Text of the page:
Every team, company and project is unique. There is no one-size-fits-all UX approach. Therefore, in order to help our clients achieve outstanding user experience, we consult on 3 levels: strategic, tactical and operational.

We create custom strategies for a wide range of industries with the goal of establishing a human-centred way of working within a company. From companies to start-ups and large corporations, we deal with organizations that face very different challenges. However, the goal is always the same: To build a sustainable business with great products. And the best way to achieve this nowadays is to offer an outstanding customer experience. In order to maintain this focus, it is crucial to integrate a customer-centered mindset into every aspect of a company. However, the organizational challenges vary, depending on the company’s culture and its type of business. This is why we tackle UX on three different levels, whether it be in a new, existing or growing business setting.

1 - The Strategic Level: Establish UX

The strategic level deals with assessing the specific parameters of a company environment in order to establish UX. We have to take into account factors such as company size and working culture to establish a solid UX plan. For example, in the context of start-ups, it is possible to establish a user-centred or human-centred way of working within the company from the very beginning. The challenge for start-ups is to keep a user-centered focus as the business grows. The challenges grow as organizations become more complex. In fact, the risk of falling behind in the race for best-possible customer experience is greatest for large, established multinational corporations. This is especially true of the ones who deal with projects at an enterprise level (B2E), with other businesses (B2B) and directly with consumers (B2C).

One of our partners, Kursta Ozenc, has established a solution to one of the hardest challenges: changing a company’s culture. Ozenc works at the Ritual Design Lab, a design and research initiative at Stanford d.school. His approach to this problem is outlined in his publication “Rituals for Work”. Ozenc’s ground-breaking method consists of integrating the know-how and functionality of rituals into design work. He actually suggests using rituals as a “tool” to design improved processes in a work culture. For example, he suggests “designing” the way a new project starts within an organization with use of rituals. This increases employee engagement, team performance, and shared purpose within organizations.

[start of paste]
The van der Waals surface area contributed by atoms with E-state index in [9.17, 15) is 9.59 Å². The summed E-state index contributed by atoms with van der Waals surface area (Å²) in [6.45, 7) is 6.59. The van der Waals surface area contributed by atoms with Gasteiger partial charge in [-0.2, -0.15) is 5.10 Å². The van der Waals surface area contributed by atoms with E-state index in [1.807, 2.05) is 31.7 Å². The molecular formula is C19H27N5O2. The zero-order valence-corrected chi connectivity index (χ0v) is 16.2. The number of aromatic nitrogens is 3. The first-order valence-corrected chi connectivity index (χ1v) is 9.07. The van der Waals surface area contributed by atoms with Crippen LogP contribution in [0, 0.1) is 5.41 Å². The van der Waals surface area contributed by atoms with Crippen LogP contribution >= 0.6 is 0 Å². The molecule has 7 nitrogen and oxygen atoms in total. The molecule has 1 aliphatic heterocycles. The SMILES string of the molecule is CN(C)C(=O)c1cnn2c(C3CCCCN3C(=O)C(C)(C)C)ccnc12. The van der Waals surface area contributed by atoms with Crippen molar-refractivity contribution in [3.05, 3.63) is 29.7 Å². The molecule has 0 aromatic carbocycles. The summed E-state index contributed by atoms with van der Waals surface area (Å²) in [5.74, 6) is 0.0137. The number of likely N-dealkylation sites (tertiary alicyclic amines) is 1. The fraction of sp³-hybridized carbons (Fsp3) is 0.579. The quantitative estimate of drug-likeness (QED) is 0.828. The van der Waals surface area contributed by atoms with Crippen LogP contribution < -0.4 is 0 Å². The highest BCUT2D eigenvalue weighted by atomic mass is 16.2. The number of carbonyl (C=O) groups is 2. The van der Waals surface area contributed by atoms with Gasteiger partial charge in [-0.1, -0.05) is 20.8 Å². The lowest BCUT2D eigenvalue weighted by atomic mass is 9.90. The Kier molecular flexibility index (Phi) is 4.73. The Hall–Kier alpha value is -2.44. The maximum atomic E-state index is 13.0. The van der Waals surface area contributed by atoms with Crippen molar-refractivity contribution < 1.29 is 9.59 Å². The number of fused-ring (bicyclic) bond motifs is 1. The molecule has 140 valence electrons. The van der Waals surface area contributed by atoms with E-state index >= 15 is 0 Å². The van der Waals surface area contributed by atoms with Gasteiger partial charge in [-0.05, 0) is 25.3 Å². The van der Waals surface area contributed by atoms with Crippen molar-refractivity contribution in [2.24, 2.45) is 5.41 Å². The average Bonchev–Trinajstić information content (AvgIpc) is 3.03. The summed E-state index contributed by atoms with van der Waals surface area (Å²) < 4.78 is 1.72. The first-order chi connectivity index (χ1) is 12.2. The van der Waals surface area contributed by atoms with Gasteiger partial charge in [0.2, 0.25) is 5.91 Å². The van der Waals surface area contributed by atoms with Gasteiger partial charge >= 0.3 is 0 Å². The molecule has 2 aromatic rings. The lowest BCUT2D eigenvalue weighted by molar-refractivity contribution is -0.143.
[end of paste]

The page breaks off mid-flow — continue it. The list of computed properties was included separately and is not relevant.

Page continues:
“Rituals for Work” by Kursat Ozenc, Ph.D. and Margaret Hagan, Ph.D.
The following example describes a phased approach to increase the ROI of UX and the level of maturity of Human-Centered Design within a large organization, the adidas Group.
“Institutionalization of Human-Centered Design at adidas Group” by Leo Glomann and Lucie Grudno

2 - The Tactical Level: Customer-Centered Product Management

Each client incorporates UX-driven product management to a different extent. Often, there is a focus on the customer at the strategic level, but it is not executed properly at the tactical level. Conceptual baselines such as Design Thinking, Human-Centered Design and Lean Start-up need to become tangible within a company’s environment. We create tailor-made strategies for companies by adapting standard conceptual baselines to company-specific factors. The goal is to adapt product management to a customer-centred reality within a company.

3 - The Operational Level: Integrated Development and UX Activities